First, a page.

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Georgia accuses Russia of provocation after missile is fired

Air force officials deny assertions

TBILISI, Georgia -- Georgia's president accused Russia yesterday of trying to sow panic and influence internal politics in its small southern neighbor after a one-ton missile dropped by a bomber landed near a house. Russia denied its aircraft had fired the missile, which did not explode.

Georgia said two Russian Su-24 jets entered Georgia's airspace over the Gori region, about 35 miles northwest of the capital late Monday, and fired a missile that landed 25 yards from a house on the edge of Shavshvebi village.

"This was a provocation aimed only at one thing, at disrupting the peace in Georgia, which would cause panic in society and ultimately change the political course of the country," President Mikhail Saakashvili said at the site.

Colonel Alexander Drobyshevsky, a spokesman for Russia's air force, denied the accusations. "Russian aircraft haven't conducted any flights over that area and haven't violated Georgia's airspace," he said.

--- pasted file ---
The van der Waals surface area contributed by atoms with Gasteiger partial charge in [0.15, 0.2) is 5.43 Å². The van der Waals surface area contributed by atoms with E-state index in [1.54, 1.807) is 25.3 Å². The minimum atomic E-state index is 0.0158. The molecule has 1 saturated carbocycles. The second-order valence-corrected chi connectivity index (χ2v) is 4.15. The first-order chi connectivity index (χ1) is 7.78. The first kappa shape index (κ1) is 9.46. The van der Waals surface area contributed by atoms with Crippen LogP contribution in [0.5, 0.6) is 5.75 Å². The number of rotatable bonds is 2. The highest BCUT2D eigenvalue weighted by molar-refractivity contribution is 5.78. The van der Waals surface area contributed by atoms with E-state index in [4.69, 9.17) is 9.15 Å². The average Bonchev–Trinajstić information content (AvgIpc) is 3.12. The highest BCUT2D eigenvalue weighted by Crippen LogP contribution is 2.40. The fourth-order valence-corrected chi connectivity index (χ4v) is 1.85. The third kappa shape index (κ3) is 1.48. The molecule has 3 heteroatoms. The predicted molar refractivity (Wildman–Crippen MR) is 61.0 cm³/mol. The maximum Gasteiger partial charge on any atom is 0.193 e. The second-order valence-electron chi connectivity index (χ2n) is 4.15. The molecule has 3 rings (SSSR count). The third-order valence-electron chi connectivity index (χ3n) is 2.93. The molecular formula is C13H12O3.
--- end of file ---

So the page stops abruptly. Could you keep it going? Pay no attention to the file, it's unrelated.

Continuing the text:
Georgia has long accused Russia of trying to destabilize the former Soviet republic and of backing separatists in Abkhazia and South Ossetia, which Saakashvili has pledged to bring back under central government control.

The Foreign Ministry summoned Russia's ambassador to hand him Tbilisi's formal protest, calling the intrusion and firing of the missile "undisguised aggression and a gross violation of sovereignty of the country."

Ambassador Vyacheslav Kovalenko told reporters after receiving the note that Russian aircraft had not dropped the weapon. "It was not in Russia's interest," he said.

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